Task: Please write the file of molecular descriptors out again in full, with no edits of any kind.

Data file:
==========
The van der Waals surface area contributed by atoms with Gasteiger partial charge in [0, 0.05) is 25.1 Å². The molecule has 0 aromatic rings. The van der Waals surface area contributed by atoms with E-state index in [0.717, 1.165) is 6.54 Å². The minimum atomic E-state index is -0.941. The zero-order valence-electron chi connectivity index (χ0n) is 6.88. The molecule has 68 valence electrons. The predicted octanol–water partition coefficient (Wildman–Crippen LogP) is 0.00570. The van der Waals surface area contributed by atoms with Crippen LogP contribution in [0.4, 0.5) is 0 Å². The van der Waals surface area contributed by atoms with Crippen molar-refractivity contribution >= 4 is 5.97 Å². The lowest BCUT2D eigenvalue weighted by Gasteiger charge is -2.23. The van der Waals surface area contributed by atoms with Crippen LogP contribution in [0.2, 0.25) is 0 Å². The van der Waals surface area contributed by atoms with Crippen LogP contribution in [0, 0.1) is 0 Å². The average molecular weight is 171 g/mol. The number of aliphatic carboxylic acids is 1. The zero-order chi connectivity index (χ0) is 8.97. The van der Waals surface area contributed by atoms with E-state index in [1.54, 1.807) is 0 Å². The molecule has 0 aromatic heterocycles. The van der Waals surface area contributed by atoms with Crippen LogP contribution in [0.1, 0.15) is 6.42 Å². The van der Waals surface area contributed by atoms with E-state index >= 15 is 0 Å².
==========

The van der Waals surface area contributed by atoms with Gasteiger partial charge in [0, 0.05) is 25.1 Å². The molecule has 0 aromatic rings. The van der Waals surface area contributed by atoms with E-state index in [0.717, 1.165) is 6.54 Å². The minimum atomic E-state index is -0.941. The zero-order valence-electron chi connectivity index (χ0n) is 6.88. The molecule has 68 valence electrons. The predicted octanol–water partition coefficient (Wildman–Crippen LogP) is 0.00570. The van der Waals surface area contributed by atoms with Crippen LogP contribution in [0.4, 0.5) is 0 Å². The van der Waals surface area contributed by atoms with Crippen molar-refractivity contribution >= 4 is 5.97 Å². The lowest BCUT2D eigenvalue weighted by Gasteiger charge is -2.23. The van der Waals surface area contributed by atoms with Crippen LogP contribution in [0.2, 0.25) is 0 Å². The van der Waals surface area contributed by atoms with Crippen LogP contribution in [0, 0.1) is 0 Å². The average molecular weight is 171 g/mol. The number of aliphatic carboxylic acids is 1. The zero-order chi connectivity index (χ0) is 8.97. The van der Waals surface area contributed by atoms with E-state index in [1.54, 1.807) is 0 Å². The molecule has 0 aromatic heterocycles. The van der Waals surface area contributed by atoms with Crippen LogP contribution in [0.1, 0.15) is 6.42 Å². The van der Waals surface area contributed by atoms with E-state index >= 15 is 0 Å².